More difficult to place is outsider art, a genre that has expanded over the last 20 years from focusing on traditional folk crafts to including obsessive outpourings by the mentally ill and flea-market pickings. Jim Shaw’s influential “Thrift Store Paintings” exhibition and book, from 1990, assembles and appropriates works by unknowns that prove to be as disturbing and complex as anything dreamed up by a schooled Surrealist. The Museum of Bad Art, founded in 1994 and now with three galleries in the Boston area, collects works by amateurs that, as its website says, have “a special quality that sets them apart in one way or another from the merely incompetent.” The sincerity and conviction of the ineffectual artist is often what is so moving.
Further muddying the issue are the many painters and sculptors who now make deliberately “bad” art. The awkward figuration and ugly color harmonies in the canvases of Albert Oehlen and Werner Büttner, for example, are polemical sorties against good taste and look back to late de Chirico, Picabia’s nudes from the late 1940s, and Magritte’s période vache, all of which were similarly directed against academic surrealism. The proudly slipshod handiwork of Martin Kippenberger has spawned a school of admirers and earned him a MoMA retrospective in 2009. The gimcrack, bauble-encrusted assemblages of Rachel Harrison and Joana Vasconcelos owe as much to Kippenberger as to Rauschenberg.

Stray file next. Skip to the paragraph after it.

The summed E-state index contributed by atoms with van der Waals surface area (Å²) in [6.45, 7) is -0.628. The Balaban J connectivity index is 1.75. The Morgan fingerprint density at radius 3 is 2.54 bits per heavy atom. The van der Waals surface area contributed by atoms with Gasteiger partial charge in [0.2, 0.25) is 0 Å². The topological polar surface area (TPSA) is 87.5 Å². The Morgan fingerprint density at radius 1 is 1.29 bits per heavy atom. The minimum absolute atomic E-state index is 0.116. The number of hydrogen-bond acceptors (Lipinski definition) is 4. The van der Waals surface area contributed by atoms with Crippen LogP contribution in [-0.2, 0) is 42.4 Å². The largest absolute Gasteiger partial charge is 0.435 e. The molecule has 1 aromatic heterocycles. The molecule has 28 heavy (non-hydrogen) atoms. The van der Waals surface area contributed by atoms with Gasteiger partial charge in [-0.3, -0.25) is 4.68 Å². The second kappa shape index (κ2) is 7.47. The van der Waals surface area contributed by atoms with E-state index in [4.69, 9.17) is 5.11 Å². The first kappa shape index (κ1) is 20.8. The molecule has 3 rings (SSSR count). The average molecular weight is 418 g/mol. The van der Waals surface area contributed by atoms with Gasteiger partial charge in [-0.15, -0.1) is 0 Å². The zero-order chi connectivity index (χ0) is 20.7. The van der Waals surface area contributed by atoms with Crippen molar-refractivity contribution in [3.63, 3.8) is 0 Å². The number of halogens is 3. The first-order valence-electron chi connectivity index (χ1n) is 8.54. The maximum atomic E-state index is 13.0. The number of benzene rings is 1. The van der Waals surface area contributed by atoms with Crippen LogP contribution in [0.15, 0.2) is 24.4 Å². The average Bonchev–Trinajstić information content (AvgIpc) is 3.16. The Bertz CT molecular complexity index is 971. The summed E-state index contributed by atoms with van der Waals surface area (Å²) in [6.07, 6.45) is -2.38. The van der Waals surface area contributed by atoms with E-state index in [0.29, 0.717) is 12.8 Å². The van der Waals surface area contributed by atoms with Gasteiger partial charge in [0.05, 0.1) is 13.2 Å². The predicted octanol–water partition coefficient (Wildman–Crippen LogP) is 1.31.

Art made in a riotous spirit of bad taste not only undermines academic notions of correctness and stability, but it also renders itself virtually impervious to criticism, arming itself against attack from realists, modernists, Minimalists, and Post-Minimalists alike by gleefully confessing to its own intentionally questionable quality…